13. The medical method of claim 6 wherein the locator is a face mask molded to fit in registry with the face of a specific patient, and further comprising the step of, after the molding step, attaching the at least 3 fiducial markers to the locator.
14. A method for performing a diagnostic imaging or a therapeutic medical procedure comprising the steps of, not necessarily in order:
putting a mechanically free locator on a patient, the locator including a face mask having at least 3 fiducial markers thereon;
placing the patient adjacent a medical device operable for performing the diagnostic imaging or therapeutic medical procedure on a patient, the locator remaining mechanically free during this step; and
sensing the positions of the fiducial markers when the patient is in a position for performing the diagnostic imaging or therapeutic medical procedure using the medical device, the locator remaining mechanically free during this step.
15. The method of claim 14 further comprising the step of molding the face mask to fit to the face of a specific patient.
16. The method of claim 15 wherein the molding step is performed by the placing of the face mask on the face of a specific patient.
17. The method of claim 16 further comprising the step of, after the molding step, attaching the at least 3 fiducial markers to the locator.
18. The medical method of claim 17 wherein the at least 3 fiducial markers are on a marker support and the attaching step includes fixing the marker support to the locator.
19. A method of making a medical device that is a mechanically free locator comprising the steps of, not necessarily in order:
providing a locator having a face portion;
molding the face portion into a face mask corresponding to the face of a specific person and operable to register with the face of the specific person; and attaching at least 3 fiducial markers to the face mask, the fiducial markers operable to provide precise determination of the position of the patient.
20. A system for medical procedures, the system comprising:
a locator attachable to a patient, having at least 3 fiducial markers thereon, and having a registration portion for registration with a portion of a patient's body, the locator being mechanically free such that a patient is positionable without applying forces to the locator during patient positioning; and
wherein the locator is molded to fit external features of a specific patient.
21. The system of claim 20 further comprising a sensing subsystem for sensing the position of the at least 3 fiducial markers and an apparatus for applying therapeutic treatment to a patient; and wherein the sensing subsystem is operable to allow proper positioning of the patient in order to apply the therapeutic treatment to specific portions of the patient.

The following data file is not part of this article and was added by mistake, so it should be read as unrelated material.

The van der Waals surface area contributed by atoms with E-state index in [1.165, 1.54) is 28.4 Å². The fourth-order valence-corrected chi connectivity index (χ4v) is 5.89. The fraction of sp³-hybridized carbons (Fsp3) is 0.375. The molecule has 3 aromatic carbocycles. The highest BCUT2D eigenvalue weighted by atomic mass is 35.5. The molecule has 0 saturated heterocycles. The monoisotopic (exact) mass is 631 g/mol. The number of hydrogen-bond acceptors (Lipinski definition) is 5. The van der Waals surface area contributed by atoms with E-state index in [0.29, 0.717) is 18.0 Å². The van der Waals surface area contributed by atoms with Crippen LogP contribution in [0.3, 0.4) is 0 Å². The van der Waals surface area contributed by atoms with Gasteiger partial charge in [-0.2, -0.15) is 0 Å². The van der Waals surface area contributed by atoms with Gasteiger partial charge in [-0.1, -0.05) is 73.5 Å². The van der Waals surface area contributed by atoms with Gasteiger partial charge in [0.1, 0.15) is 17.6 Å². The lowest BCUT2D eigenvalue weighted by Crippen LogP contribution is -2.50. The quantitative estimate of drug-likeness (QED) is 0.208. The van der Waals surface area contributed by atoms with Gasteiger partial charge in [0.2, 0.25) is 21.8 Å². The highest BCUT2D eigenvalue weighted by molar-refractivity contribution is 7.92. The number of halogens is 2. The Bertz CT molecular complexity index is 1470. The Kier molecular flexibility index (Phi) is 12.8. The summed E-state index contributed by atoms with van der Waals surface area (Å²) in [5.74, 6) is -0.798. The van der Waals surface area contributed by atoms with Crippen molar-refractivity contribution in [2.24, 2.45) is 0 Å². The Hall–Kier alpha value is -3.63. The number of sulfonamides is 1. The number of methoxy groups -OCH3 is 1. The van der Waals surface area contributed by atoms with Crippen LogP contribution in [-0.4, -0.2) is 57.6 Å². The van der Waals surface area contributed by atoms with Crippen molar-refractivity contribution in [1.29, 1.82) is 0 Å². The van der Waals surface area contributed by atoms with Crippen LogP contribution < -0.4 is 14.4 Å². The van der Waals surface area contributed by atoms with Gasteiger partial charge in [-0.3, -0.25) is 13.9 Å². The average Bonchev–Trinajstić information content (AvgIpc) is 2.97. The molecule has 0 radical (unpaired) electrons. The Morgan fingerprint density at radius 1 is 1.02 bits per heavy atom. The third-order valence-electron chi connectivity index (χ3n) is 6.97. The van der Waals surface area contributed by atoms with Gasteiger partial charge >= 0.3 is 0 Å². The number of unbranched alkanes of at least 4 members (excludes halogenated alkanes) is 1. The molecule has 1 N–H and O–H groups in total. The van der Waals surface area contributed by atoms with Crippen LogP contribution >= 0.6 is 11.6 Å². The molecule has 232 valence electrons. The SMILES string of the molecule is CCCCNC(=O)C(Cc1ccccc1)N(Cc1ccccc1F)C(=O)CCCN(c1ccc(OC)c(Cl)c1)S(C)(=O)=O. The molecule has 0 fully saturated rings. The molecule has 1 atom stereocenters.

22. The system of claim 21 wherein the locator is a face mask molded to fit in registry with the face of a specific patient.
23. The system of claim 22 wherein the registration portion allows removal of the locator from the patient and re-attachment to the patient with an identical orientation relative to the portion of the patient as then the locator was previously attached.
Description
BACKGROUND OF THE INVENTION

The present invention relates to a device, system and method for stereotactic medical procedures. More specifically, it provides for accurate positioning (fixation) of a patient or part of a patient for carrying out medical procedures, singly or multiple times.

The discussion below will initially focus on medical procedures where the procedure is performed multiple times on the same patient.

Various medical procedures involve repeated treatments at different times. For example, application of radiation is sometimes used for treating cancer or other conditions. Although a single application of radiation may sometimes be used, under many circumstances there are sound medical reasons to use repeated application of radiation at different times.

There are other medical procedures where precise location of patient features are required either for a one time therapeutic treatment or a repeated treatment.

There are situations when the localization procedure and the therapeutic procedure must be carried out at either different times or at different locations, such as a CT scan or MR scan followed by a surgical or radiosurgical procedure.

Radiosurgical technique, among other medical procedures, uses stereotactic principles for targeting, localization and treatment. The procedure begins with a stereotactic reference system being fixed to the patient's skull. This reference system remains fixed relative to all intracranial points throughout the entire radiosurgical procedure. All diagnostic exams, such as angiography, CT and MR scanning include a set of fiducial markers which allow all points within the image to be localized relative to the stereotactic reference frame. All of these fiducial system attach to the stereotactic frame in a precision and reproducible manner.